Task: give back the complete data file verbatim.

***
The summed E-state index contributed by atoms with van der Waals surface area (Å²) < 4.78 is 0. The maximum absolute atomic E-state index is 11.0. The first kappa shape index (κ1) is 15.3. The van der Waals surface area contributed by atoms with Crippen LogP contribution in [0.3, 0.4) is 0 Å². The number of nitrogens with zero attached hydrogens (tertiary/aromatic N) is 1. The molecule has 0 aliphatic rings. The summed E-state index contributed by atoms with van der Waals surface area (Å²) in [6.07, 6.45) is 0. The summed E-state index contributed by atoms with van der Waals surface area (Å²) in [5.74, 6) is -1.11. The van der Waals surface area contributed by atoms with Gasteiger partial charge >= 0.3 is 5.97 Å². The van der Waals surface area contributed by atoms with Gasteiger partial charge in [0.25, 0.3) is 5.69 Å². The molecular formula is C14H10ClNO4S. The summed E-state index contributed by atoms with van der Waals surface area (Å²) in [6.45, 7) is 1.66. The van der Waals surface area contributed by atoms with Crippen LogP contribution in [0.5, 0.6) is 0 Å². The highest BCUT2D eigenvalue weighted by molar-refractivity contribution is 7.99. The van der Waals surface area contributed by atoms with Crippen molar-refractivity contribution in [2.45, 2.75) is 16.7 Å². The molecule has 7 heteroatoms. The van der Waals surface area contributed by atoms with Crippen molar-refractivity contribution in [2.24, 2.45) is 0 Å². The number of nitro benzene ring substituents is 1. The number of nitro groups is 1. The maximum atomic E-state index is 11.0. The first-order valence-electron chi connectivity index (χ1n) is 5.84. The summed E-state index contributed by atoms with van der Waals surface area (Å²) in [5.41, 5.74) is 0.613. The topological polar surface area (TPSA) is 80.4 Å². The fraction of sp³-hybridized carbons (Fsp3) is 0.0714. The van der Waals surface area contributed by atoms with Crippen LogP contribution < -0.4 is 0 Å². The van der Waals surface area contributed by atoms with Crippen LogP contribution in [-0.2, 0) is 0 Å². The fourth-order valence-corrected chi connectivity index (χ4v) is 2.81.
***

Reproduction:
The summed E-state index contributed by atoms with van der Waals surface area (Å²) < 4.78 is 0. The maximum absolute atomic E-state index is 11.0. The first kappa shape index (κ1) is 15.3. The van der Waals surface area contributed by atoms with Crippen LogP contribution in [0.3, 0.4) is 0 Å². The number of nitrogens with zero attached hydrogens (tertiary/aromatic N) is 1. The molecule has 0 aliphatic rings. The summed E-state index contributed by atoms with van der Waals surface area (Å²) in [6.07, 6.45) is 0. The summed E-state index contributed by atoms with van der Waals surface area (Å²) in [5.74, 6) is -1.11. The van der Waals surface area contributed by atoms with Gasteiger partial charge >= 0.3 is 5.97 Å². The van der Waals surface area contributed by atoms with Gasteiger partial charge in [0.25, 0.3) is 5.69 Å². The molecular formula is C14H10ClNO4S. The summed E-state index contributed by atoms with van der Waals surface area (Å²) in [6.45, 7) is 1.66. The van der Waals surface area contributed by atoms with Crippen LogP contribution in [0.5, 0.6) is 0 Å². The highest BCUT2D eigenvalue weighted by molar-refractivity contribution is 7.99. The van der Waals surface area contributed by atoms with Crippen molar-refractivity contribution in [2.45, 2.75) is 16.7 Å². The molecule has 7 heteroatoms. The van der Waals surface area contributed by atoms with Crippen molar-refractivity contribution in [2.24, 2.45) is 0 Å². The number of nitro benzene ring substituents is 1. The number of nitro groups is 1. The maximum atomic E-state index is 11.0. The first-order valence-electron chi connectivity index (χ1n) is 5.84. The summed E-state index contributed by atoms with van der Waals surface area (Å²) in [5.41, 5.74) is 0.613. The topological polar surface area (TPSA) is 80.4 Å². The fraction of sp³-hybridized carbons (Fsp3) is 0.0714. The van der Waals surface area contributed by atoms with Crippen LogP contribution < -0.4 is 0 Å². The van der Waals surface area contributed by atoms with Crippen LogP contribution in [-0.2, 0) is 0 Å². The fourth-order valence-corrected chi connectivity index (χ4v) is 2.81.